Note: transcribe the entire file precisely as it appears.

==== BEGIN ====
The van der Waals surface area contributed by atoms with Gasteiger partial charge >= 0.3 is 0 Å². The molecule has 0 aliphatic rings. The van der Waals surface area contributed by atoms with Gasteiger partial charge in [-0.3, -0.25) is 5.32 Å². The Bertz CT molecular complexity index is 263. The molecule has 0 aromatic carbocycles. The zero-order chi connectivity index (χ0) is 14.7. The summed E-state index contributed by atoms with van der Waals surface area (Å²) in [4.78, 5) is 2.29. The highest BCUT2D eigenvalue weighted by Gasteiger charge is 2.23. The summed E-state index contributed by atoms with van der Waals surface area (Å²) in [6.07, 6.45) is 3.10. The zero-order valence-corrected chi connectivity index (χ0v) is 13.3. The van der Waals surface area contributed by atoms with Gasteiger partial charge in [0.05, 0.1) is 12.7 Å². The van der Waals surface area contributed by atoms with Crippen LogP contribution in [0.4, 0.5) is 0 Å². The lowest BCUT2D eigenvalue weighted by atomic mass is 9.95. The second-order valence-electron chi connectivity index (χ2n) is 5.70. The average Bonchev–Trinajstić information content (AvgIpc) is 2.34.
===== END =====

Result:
The van der Waals surface area contributed by atoms with Gasteiger partial charge >= 0.3 is 0 Å². The molecule has 0 aliphatic rings. The van der Waals surface area contributed by atoms with Gasteiger partial charge in [-0.3, -0.25) is 5.32 Å². The Bertz CT molecular complexity index is 263. The molecule has 0 aromatic carbocycles. The zero-order chi connectivity index (χ0) is 14.7. The summed E-state index contributed by atoms with van der Waals surface area (Å²) in [4.78, 5) is 2.29. The highest BCUT2D eigenvalue weighted by Gasteiger charge is 2.23. The summed E-state index contributed by atoms with van der Waals surface area (Å²) in [6.07, 6.45) is 3.10. The zero-order valence-corrected chi connectivity index (χ0v) is 13.3. The van der Waals surface area contributed by atoms with Gasteiger partial charge in [0.05, 0.1) is 12.7 Å². The van der Waals surface area contributed by atoms with Crippen LogP contribution in [0.4, 0.5) is 0 Å². The lowest BCUT2D eigenvalue weighted by atomic mass is 9.95. The second-order valence-electron chi connectivity index (χ2n) is 5.70. The average Bonchev–Trinajstić information content (AvgIpc) is 2.34.